It is simple and anonymous, and has
helped lead to what experts are calling a national epidemic of abuse of
everything from painkillers to sedatives to stimulants. Between 1995 and
2002, there was a 163 percent increase in the number of emergency-room
visits tied to the abuse of prescription drugs, according to the
Substance Abuse and Mental Health Services Agency.
Steep rise in abuse of legal drugs
An estimated 9 million people use
prescription drugs for non medical purposes. One key factor: the
| Staff writer
of The Christian Science Monitor
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SAMSHA estimates 9 million people now abuse prescription drugs, meaning
they use them for non medical, and often recreational, purposes. Three
million abusers are kids between the ages of 12 and 17 years old. And
the abuse can be deadly: Prescription drugs now play a factor in a
quarter of all overdose deaths reported in the
drug officials say this represents a dramatic surge - one that took them
by surprise. It has presented a whole new set of challenges, such as a
lack of law-enforcement resources to track down shadowy Internet sites
and unethical doctors and pharmacists. Another key issue: finding a way
to balance any law-enforcement measures with the needs of legitimate
online pharmacies that have helped the elderly and others save money and
Federal officials have
decided one way to combat the problem is with education. SAMHSA and the
Food and Drug Administration have launched a national campaign to warn
people that the misuse of prescription drugs is dangerous, as well as
"There's an assumption that
these are legal, so they're OK - that they can use them and walk away
without any consequences," says H. Westley Clark, director of SAMHSA's
Center for Substance Abuse Treatment (CSAT). "They don't seem to realize
that this misuse can lead to serious problems with addiction."
A complex array of factors
has led to the spike in abuse of prescription drugs. There's the overall
increase in the legitimate use of prescription drugs as a society. For
instance, since 1995, the number of Ritalin prescriptions written by
doctors has quadrupled. During that same time, the stimulant became a
favorite recreational drug among teens.
The number of OxyContin
prescriptions written between 1996 and 2000 increased 20-fold. One
theory contends that the increase in HIV and hepatitis C has prompted
some illegal substance abusers to switch to prescription drugs like
OxyContin, which can have an effect similar to heroin.
The rise of the Internet has
been another factor. Since 1999, online pharmacies - legitimate and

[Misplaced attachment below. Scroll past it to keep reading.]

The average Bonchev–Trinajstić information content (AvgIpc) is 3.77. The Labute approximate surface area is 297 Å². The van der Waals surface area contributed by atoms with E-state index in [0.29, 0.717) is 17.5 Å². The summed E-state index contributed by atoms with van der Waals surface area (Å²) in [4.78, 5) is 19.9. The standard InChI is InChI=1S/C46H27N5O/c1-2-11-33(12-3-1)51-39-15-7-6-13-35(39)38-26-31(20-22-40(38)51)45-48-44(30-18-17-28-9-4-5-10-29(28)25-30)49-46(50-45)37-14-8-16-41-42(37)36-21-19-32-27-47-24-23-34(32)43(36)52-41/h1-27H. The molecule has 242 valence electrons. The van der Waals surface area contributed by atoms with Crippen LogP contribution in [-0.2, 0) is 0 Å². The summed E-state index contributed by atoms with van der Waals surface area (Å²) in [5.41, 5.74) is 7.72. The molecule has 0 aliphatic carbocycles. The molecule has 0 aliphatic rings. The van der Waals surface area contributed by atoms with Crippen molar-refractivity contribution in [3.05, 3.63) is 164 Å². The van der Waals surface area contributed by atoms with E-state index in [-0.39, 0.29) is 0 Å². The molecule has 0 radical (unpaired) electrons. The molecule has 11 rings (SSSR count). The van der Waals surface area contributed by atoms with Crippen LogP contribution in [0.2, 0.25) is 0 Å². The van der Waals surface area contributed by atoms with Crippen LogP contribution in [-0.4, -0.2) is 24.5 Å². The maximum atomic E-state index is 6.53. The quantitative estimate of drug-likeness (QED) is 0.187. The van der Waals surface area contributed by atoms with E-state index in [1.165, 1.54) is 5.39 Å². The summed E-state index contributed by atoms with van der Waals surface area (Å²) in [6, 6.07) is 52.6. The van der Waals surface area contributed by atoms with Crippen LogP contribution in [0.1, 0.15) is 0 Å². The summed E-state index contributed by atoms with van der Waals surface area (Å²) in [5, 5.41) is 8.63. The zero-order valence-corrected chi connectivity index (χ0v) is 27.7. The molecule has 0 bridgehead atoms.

otherwise - have mushroomed, giving kids and addicts alike what appears
to be easy access to the drug of their choice.
"Certainly the Internet has
facilitated the average person obtaining controlled substances when they
would not have done so," says Elizabeth Willis, chief of drug operations
in the Drug Enforcement Administration's Office of Diversion Control.
"Most people wouldn't go into their doctor and falsify medical
complaints to their doctors, but over the Internet, they don't realize
it's illegal, and they can do it anonymously."
Government investigators can
only estimate how many online pharmacies exist, in part because the
illegitimate ones appear and disappear quickly. The first ones started
appearing in abundance in 1999. An investigation done by the General
Accounting Office in 2000 found 190 Internet pharmacies operating at the
time. Of those, 79 provided drugs without a proper prescription.
It's estimated there are now hundreds of such cyber-pharmacies operating
and overseas. Like almost every kind of commerce on the Internet,
they've proven to be very difficult to regulate and, for those operating
illegally, to prosecute.
In part, that's because no
one agency has direct control. The FDA, which regulates medicines, has
sent out letters warning some sites they may be acting illegally. But it
doesn't have criminal enforcement capabilities.
The Federal Trade Commission,
which regulates fraudulent claims, can investigate what are known as
"cyber-script mills" and file civil suits, but again, its hands are tied
when it comes to criminal complaints.
Even the Drug Enforcement
Administration (DEA) is operating with limited resources and
capabilities. Of the 4,000 drug agents operating in the field, less than
10 percent are dedicated to tracking the misuse of prescription drugs,
which in the agency is called drug diversion. Most of their efforts are
dedicated to tracking down what are called the bricks and mortar - the
doctors and pharmacists who appear to be over-prescribing or handing out
controlled substances at will.
The Internet investigations
are intermixed with those cases, and don't have a single unit or
investigator dedicated to them. What's more complicated is that these
diversion agents have no arrest authority: They have to call on other
departments within the DEA.
In 2002, the inspector
general of the Justice Department criticized the DEA for not dedicating
enough resources to drug diversion. That concern is echoed by experts in
"Very little is being done on
the Internet situation," says Michael Montagne, a professor of social
pharmacy at the Massachusetts College of Pharmacy and Health Science.
"The DEA tries to monitor it, but they're just capturing a fraction of
what's coming in over the board."
DEA currently has several cases pending against cyber-pharmacies, but
can't talk about them. It's also been involved in several successful
prosecutions, including one known as the Pill Box Pharmacy case. That
was a pharmacy in
that opened a website and began prescribing controlled substances after
a two- to three-minute telephone interview with a doctor.
the 18 months it operated, it sold 9.3 million doses of the generic
versions of Valium and the pain reliever Vicidin.